Description Also known as Field Bindweed, this wildflower is in the Morning Glory family.The stems of this twining vine twist from right to left.It is an introduced perennial vine or herb; thin twining or sprawling stems; thin stems; often forming tangled mats; deeply taprooted.Stems sre 2-4 ft long or more; mats to 2 in high.The leaves are alternate, narrowly triangular to arrowhead-shaped or ovate, 1-2 in long, 0.5-1 in wide.The flowers are a funnel, white to pink, sometimes purplish near the margins, 0.6-1.2 in long, to 1 in wide; usually solitary, sometimes 2-3 flowerheads per stalk; persisting for one day, closing at night.The fruit is a capsule, smooth, globular, 0.25 in long.It flowers May to October, in rich, sandy or gravelly soils: roadsides, railroads, gardens, fields (especially in dry farming areas), disturbed sites. Because of its ability to adapt to environmental conditions, may be found at altitudes as high as 10,000'.Range Native to Mediterranean Europe; introduced around 1735 as an ornamental and for medicinal use; escaped and naturalized throughout North America and Hawaii, except for the far north.Also called field bindweed, European bindweed, creeping jenny, perennial morning glory, small-flowered morning glory, European morning glory, orchard morning glory, creeping charlie, corn bind, etc. Considered weedy or invasive in most locations; listed as noxious or prohibited in 22 states. Described byBindweed can pose a threat to native plant communities because of its high capacity for germination and its resistance to eradication. High rate of seed production and long-term seed viability allow this plant to spread and persist. Field bindweed is also tolerant of a variety of environmental conditions which makes it highly competitive for resources. Due to bindweed's extensive root system, it is capable of rapidly colonizing areas and is difficult to eliminate.Photographed on a back country road in Sullivan County, New York, USA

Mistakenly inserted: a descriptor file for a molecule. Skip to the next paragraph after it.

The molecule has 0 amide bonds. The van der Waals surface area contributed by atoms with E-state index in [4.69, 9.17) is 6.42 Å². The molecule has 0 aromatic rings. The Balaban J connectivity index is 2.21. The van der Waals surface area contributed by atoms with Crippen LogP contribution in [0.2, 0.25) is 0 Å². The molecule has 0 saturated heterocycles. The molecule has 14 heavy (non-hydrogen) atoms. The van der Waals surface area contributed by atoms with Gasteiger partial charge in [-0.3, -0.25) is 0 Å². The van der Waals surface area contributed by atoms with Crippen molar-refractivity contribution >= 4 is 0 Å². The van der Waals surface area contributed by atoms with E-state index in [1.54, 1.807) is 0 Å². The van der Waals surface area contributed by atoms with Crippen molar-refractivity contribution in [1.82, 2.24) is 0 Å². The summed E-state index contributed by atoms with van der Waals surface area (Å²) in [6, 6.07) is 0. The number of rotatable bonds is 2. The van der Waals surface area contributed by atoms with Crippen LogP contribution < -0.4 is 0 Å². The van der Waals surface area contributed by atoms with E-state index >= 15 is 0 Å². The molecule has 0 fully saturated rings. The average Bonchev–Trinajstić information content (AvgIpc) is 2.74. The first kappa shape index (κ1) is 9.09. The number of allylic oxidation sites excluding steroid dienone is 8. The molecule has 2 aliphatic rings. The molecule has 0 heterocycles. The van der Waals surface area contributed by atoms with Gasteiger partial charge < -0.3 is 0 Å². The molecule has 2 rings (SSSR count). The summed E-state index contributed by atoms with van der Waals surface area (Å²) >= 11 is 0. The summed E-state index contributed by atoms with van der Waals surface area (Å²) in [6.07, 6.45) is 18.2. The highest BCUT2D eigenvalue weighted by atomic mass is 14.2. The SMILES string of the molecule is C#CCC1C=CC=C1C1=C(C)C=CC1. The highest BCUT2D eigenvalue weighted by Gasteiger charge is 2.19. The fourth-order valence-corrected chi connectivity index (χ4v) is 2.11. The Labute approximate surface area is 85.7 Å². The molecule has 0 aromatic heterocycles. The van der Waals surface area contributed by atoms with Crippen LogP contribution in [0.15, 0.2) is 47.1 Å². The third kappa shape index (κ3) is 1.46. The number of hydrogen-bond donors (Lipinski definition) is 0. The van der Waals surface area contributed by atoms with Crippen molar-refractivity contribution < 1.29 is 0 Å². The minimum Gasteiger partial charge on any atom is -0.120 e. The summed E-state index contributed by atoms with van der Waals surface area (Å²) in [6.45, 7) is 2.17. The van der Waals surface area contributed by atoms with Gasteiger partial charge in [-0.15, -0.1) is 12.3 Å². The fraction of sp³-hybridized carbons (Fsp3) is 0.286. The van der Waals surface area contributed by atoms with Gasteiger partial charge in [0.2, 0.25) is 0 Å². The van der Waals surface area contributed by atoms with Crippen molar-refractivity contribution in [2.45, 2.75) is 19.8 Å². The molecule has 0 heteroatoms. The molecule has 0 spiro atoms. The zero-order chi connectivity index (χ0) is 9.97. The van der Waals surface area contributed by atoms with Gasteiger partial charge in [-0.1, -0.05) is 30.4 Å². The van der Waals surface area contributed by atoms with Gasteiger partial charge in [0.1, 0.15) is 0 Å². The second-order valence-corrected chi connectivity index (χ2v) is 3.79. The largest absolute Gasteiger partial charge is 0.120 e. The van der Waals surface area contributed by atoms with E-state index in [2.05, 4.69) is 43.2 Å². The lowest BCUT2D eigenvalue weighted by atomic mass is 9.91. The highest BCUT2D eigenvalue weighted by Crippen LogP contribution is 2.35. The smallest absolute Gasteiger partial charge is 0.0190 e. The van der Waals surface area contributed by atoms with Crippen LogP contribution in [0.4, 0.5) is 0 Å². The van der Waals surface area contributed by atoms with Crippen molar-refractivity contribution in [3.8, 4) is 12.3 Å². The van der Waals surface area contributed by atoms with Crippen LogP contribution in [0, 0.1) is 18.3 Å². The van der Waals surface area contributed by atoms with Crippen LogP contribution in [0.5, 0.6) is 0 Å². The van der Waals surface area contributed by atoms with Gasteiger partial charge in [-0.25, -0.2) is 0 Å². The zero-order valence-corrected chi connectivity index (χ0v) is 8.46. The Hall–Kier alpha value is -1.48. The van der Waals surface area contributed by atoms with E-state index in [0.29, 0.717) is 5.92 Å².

Pamela Phelps, Greenfield Park Member Since March 2013 Artist Statement Welcome to Pine Singer Images
Pamela is a "Keeper of Days Gone By". Through her photographic artworks she lends style and ambiance of historical landmarks and notable places in and around the Sullivan, Ulster, and Orange county areas of New York, USA.
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